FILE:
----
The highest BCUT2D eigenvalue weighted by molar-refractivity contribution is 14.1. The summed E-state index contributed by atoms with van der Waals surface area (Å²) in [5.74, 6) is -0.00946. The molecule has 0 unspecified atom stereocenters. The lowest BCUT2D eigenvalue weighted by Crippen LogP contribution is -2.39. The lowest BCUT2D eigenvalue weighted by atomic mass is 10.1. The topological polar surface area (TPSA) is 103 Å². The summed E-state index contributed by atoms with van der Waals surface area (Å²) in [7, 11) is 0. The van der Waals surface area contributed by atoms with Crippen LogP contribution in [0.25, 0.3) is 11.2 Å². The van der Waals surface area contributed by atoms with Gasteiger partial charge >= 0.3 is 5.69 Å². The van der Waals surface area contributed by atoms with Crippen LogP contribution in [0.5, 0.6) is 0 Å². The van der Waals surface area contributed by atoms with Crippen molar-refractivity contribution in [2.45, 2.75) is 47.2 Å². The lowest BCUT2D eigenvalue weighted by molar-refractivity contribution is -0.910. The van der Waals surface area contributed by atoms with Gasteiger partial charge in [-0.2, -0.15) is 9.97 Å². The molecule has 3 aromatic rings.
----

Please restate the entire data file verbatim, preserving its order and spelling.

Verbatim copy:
The highest BCUT2D eigenvalue weighted by molar-refractivity contribution is 14.1. The summed E-state index contributed by atoms with van der Waals surface area (Å²) in [5.74, 6) is -0.00946. The molecule has 0 unspecified atom stereocenters. The lowest BCUT2D eigenvalue weighted by Crippen LogP contribution is -2.39. The lowest BCUT2D eigenvalue weighted by atomic mass is 10.1. The topological polar surface area (TPSA) is 103 Å². The summed E-state index contributed by atoms with van der Waals surface area (Å²) in [7, 11) is 0. The van der Waals surface area contributed by atoms with Crippen LogP contribution in [0.25, 0.3) is 11.2 Å². The van der Waals surface area contributed by atoms with Gasteiger partial charge >= 0.3 is 5.69 Å². The van der Waals surface area contributed by atoms with Crippen LogP contribution in [0.5, 0.6) is 0 Å². The van der Waals surface area contributed by atoms with Crippen molar-refractivity contribution in [2.45, 2.75) is 47.2 Å². The lowest BCUT2D eigenvalue weighted by molar-refractivity contribution is -0.910. The van der Waals surface area contributed by atoms with Gasteiger partial charge in [-0.2, -0.15) is 9.97 Å². The molecule has 3 aromatic rings.